One of the government’s greatest achievements in educational matters during the four-year period was ensuring that the sector not only became, but also maintained, the sector with the largest participation in the state’s general budget.
However, this did not solve the problems of financing education in the country. In fact, at the end of 2021, EL TIEMPO published a report from the Educational Management Observatory of the Education Pioneers Foundation that stated that Of the 49.4 billion pesos received by the sector in 2022, 89 percent was earmarked for operating expenses and only 11 percent for investment.
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This report showed other problems in the way education is financed today, such as the fact that investment in kindergarten, primary and middle schools has fallen. The above is troubling because one might think that the increase in resources should be distributed fairly, and there is also talk of schools and kindergartens, which serve more than 10 million children and adolescents (about 8 million in the formal sector).)
With all this in mind, and in the middle of the election campaign, the Entrepreneur Foundation once again draws attention to the issue, this time by reformulating the funding scheme for pre-school, primary and secondary education.
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In addition to the above data, the Foundation highlights that despite the comparison, the percentage of GDP invested in education in Colombia is at a similar level to the average of other OECD countries (4.9 vs. 4.8) per cent over respectively), the annual per-student investment figures are much lower.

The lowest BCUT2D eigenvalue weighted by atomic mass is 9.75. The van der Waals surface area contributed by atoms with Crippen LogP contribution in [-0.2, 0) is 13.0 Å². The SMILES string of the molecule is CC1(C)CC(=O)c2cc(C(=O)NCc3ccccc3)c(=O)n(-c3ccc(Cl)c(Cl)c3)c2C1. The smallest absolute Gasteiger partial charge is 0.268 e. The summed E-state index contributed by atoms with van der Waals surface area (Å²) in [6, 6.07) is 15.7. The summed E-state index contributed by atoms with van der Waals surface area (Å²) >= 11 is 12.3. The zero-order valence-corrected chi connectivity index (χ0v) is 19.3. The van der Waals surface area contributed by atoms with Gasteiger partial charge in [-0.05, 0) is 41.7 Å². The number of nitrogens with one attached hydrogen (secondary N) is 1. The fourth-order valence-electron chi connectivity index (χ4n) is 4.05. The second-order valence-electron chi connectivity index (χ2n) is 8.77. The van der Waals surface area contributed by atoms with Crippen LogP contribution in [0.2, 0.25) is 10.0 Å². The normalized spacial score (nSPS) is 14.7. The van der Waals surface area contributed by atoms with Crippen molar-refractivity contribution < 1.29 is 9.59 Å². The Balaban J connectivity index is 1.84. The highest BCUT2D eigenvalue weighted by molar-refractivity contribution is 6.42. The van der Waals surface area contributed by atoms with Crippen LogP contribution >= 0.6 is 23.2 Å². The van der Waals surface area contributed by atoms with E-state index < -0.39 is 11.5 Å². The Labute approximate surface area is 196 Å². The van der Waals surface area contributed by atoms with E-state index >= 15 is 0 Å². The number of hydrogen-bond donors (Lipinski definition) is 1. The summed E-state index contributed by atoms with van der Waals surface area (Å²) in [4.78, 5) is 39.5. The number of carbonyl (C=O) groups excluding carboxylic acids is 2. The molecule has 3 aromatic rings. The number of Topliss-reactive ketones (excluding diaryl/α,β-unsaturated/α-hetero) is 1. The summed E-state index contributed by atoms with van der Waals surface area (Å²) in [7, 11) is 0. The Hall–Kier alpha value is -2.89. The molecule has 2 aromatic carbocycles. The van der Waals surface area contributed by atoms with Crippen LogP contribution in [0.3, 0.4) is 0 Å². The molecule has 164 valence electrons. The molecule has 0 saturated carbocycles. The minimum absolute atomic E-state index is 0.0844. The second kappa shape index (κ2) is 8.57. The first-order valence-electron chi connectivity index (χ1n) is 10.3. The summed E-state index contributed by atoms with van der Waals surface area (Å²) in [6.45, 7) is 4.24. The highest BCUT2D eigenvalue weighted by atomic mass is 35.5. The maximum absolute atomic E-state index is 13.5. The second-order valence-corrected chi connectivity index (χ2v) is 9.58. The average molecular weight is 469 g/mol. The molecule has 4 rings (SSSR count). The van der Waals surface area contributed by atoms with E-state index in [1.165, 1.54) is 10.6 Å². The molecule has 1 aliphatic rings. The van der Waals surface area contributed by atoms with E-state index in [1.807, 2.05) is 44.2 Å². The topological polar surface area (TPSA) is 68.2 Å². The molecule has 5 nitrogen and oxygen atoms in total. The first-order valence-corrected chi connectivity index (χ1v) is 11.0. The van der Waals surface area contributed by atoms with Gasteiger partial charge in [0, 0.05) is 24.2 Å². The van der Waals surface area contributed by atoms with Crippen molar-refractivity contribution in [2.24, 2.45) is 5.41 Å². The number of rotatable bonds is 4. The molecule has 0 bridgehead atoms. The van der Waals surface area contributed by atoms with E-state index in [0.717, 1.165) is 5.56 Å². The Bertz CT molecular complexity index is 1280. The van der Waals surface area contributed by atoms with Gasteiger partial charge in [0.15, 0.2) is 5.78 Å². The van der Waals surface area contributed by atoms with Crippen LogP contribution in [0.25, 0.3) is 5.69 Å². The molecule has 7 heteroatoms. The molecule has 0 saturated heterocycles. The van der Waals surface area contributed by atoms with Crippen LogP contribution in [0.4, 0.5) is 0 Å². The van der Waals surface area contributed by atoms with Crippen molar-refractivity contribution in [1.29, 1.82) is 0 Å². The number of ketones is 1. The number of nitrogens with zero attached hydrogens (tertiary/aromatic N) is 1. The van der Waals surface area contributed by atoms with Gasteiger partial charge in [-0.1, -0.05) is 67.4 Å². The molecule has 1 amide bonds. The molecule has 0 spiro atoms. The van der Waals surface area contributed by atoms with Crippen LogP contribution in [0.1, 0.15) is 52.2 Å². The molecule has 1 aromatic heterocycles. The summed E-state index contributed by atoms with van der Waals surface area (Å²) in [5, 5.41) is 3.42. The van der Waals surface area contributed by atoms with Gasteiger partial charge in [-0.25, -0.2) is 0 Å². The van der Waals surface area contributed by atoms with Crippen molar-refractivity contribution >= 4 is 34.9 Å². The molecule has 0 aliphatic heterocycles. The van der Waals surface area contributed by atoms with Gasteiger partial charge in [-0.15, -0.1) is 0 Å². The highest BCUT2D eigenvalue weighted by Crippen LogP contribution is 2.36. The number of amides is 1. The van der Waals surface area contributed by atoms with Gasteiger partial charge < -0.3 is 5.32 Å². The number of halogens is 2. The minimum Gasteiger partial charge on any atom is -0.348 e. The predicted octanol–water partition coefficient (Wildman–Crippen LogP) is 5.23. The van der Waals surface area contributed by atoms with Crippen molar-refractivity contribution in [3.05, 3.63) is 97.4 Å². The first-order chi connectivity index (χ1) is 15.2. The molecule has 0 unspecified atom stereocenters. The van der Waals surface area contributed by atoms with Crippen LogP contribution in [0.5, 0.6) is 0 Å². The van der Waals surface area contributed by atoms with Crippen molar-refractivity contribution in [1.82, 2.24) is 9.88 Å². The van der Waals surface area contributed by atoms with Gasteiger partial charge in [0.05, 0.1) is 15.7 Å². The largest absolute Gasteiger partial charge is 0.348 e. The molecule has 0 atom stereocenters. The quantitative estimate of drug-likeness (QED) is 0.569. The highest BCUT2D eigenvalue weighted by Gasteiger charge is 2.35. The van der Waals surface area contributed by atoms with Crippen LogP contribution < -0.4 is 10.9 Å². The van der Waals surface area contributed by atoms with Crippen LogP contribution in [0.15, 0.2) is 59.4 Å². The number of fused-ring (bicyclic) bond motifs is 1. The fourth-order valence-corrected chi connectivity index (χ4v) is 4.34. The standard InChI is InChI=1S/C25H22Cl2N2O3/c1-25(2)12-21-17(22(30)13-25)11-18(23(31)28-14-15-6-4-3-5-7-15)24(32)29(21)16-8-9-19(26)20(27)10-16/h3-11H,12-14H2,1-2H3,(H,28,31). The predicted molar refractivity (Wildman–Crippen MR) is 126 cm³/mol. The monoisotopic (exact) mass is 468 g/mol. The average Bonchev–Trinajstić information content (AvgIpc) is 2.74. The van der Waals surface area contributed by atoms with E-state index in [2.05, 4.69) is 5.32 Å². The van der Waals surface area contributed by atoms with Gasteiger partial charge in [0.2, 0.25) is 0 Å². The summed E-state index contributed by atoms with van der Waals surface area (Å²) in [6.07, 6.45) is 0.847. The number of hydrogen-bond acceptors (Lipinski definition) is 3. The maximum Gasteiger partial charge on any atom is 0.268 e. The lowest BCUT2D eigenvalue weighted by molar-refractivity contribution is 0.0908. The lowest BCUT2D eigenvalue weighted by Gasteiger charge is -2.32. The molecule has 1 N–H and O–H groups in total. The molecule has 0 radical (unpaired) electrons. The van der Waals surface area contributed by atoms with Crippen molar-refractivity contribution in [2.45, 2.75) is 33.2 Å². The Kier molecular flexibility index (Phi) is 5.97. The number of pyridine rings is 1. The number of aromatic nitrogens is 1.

Even comparing it to what other countries in the region are investing in, such as Chile ($6,356), Colombia at a much lower level ($3219) Reach numbers up to only half the average. And at the OECD level, that number is $10,454.
According to the organization, this affects the academic performance of Colombian students, who in the 2018 PISA tests (the last applied tests) were below the world average.
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Incidentally, Andrea Escobar, Director of Entrepreneurs in Education emphasizes: “As a country and as a society, we face the challenge of making the right decisions – especially at this time as we strive to weather the effects of the pandemic – to promote better opportunities for boys and girls, youth and teens. This leads us to ask ourselves how to make Investing in more efficient education and ensuring improvements in learning and reducing educational gaps. In this context, from Education Pioneers, we want to make visible expert recommendations to improve the system through which resources are currently being transferred to the regions, to contribute to the quality of education in Colombia as an introduction to a more equitable society.”
These recommendations relate to the method for using the resources of the System of Public Participation (SGP), which represents 58 percent of the national budget for education (about 28.6 billion pesos).
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Thus, the Foundation presents the following proposals for financing education in three central areas: adequacy, efficiency, and equity.